Two months after the disastrous launch of Healthcare.gov, the site has improved to the point where it is running but there is still lots to do. Such a shame that this had to happen to such a key initiative, and it was in such stark contrast to the adept use of technology that we witnessed in the Obama campaign under Harper Reed.
One of the best takes on it came from Clay Shirky who, in typically erudite form, talked about the gulf between planning and reality. His point was about how cultures that make it difficult to pass bad news back up the line, that fail to adopt test and learn approaches with technology, that stick to rigid waterfall processes and thinking, build up huge risk:
"An effective test is an exercise in humility; it’s only useful in a culture where desirability is not confused with likelihood. For a test to change things, everyone has to understand that their opinion, and their boss’s opinion, matters less than what actually works and what doesn’t".
The result was a bloated site that reportedly had 500 million lines of code. It's worth checking out the remarkable visualisation that David McCandless put together comparing that to the codebases for things like the Space Shuttle, the Large Hadron Collider, entire operating systems, and even the total DNA basepairs in a Mouse genome (apparently over three times smaller).
Rather than avoiding failure, says Shirky, the lack of early and aggresive testing simply stored it up. Rather than taking smaller, acceptable risks in public early on, they accumulated risk. It was not simply a procurement problem, it was a management and a cultural problem:
"The vision of “technology” as something you can buy according to a plan, then have delivered as if it were coming off a truck, flatters and relieves managers who have no idea and no interest in how this stuff works, but it’s also a breeding ground for disaster."
There was an interesting counterpoint to this in the form of the guiding principles that have just been published by the Government Digital Service in the UK, for a technology transformation programme they are running to showcase a different way of delivering technology to the civil service. Apart from the laudable degree of transparency that is exhibited here, the principles speak of the fundamental need not for rigid, detailed, up-front planning processes, but of flexibility. Worth repeating them in full:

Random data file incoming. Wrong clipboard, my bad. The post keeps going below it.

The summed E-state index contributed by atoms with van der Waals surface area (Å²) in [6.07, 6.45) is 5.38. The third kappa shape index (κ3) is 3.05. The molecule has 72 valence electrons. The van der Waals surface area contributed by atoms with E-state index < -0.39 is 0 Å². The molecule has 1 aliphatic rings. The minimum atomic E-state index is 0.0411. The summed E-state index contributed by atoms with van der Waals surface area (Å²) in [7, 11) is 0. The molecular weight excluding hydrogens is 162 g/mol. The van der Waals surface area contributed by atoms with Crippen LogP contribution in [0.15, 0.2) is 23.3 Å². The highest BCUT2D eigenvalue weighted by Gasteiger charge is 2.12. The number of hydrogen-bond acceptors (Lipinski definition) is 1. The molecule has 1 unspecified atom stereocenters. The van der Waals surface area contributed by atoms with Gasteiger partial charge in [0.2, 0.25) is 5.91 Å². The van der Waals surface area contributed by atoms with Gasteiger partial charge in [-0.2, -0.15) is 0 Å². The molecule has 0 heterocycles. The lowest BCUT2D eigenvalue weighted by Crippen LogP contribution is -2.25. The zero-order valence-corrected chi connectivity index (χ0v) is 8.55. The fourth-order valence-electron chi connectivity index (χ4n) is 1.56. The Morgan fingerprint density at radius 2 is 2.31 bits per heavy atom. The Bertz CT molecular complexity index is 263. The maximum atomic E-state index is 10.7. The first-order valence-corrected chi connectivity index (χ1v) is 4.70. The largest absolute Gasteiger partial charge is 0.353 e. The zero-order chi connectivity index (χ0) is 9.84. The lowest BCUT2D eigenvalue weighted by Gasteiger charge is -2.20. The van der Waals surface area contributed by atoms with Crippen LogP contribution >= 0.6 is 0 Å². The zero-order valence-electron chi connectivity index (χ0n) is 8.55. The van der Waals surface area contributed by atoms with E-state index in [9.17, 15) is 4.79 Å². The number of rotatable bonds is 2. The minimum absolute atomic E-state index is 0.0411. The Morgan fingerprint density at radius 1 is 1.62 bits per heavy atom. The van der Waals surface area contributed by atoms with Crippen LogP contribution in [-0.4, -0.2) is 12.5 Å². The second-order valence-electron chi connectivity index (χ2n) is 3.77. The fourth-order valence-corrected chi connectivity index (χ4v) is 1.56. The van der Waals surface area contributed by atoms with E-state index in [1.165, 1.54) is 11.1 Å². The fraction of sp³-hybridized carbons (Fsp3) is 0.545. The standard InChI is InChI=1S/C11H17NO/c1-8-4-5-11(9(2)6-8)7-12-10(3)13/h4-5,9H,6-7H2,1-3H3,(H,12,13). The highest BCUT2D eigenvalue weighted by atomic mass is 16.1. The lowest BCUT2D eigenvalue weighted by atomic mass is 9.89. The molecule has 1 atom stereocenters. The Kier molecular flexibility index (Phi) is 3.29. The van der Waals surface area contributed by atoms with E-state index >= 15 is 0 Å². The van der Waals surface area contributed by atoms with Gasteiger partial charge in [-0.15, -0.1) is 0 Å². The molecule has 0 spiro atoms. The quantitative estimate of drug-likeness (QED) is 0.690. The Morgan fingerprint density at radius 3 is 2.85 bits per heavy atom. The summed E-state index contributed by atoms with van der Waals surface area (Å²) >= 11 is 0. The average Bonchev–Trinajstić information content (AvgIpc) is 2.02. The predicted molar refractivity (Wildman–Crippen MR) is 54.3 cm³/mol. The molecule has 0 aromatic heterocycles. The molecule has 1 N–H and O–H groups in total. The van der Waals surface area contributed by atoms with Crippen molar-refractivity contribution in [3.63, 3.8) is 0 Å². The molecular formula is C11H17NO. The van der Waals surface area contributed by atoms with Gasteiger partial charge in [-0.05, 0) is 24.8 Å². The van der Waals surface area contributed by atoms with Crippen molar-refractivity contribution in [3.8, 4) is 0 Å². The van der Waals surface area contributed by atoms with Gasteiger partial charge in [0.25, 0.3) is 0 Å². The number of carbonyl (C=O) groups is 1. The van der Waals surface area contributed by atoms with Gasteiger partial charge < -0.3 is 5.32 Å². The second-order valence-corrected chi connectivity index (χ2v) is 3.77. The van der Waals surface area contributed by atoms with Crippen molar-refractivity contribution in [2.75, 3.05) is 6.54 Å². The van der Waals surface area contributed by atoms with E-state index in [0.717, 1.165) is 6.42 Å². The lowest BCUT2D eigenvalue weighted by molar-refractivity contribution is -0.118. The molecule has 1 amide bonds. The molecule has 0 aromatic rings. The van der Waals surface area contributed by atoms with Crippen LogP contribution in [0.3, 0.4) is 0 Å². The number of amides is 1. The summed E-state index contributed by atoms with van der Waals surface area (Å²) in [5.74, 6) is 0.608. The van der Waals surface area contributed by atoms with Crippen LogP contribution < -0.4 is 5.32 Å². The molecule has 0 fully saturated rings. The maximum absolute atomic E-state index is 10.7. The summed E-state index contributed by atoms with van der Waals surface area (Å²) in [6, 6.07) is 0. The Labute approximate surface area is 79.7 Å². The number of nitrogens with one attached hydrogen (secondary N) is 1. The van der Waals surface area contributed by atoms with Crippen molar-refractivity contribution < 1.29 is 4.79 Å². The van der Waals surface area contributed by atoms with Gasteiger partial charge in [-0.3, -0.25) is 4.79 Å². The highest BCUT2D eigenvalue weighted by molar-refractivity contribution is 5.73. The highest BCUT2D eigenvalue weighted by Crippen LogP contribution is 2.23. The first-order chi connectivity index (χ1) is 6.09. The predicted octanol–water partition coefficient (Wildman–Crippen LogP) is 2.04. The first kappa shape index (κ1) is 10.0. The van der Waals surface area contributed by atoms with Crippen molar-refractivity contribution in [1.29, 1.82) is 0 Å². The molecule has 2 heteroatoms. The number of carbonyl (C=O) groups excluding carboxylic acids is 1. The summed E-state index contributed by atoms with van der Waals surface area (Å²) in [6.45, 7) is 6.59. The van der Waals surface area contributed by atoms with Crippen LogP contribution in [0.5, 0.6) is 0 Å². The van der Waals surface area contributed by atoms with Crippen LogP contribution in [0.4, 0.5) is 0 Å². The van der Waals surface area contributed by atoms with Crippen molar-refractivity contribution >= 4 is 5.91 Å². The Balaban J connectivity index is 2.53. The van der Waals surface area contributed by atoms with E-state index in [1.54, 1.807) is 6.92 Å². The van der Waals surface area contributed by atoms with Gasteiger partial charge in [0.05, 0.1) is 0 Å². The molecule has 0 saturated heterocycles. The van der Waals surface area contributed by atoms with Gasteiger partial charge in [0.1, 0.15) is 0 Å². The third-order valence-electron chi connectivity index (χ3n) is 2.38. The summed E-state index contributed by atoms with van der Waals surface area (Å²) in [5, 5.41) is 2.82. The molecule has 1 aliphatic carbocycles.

we will start with user needs: until we understand what users across the Cabinet Office want and need, we won’t start buying things
we will design with choice and flexibility in mind: there will be many and different needs across the department so we will offer technology solutions that fit individuals and teams
we will be transparent throughout: we will be open about decisions and actions so our users and stakeholders understand why we’re taking a certain approach
we will architect loosely coupled services: we are not building a “system”; we are delivering a set of devices and services that can be independently replaced. A key success measure for the programme is that we should never have to do it again
we will favour short contracts: technology changes rapidly and we believe the age of the long-term contract is over. We need to be able to swap services in and out as the need arises
we will bring the best of consumer technology to the enterprise: modern devices and cloud applications are built to be intuitive and flexible with minimal need for training. We believe business technology should be the same
we will make security as invisible as possible: we are working with CESG and GSS to ensure all services are secure to new Official level. However, appropriate levels of security shouldn’t get in the way of the user experience of the services
we will build a long-term capability: technology delivery doesn’t end with the programme. We will not be handing the services over to a single outsource vendor in 2015, but instead will be bringing digital skills back into the department
Amen to that.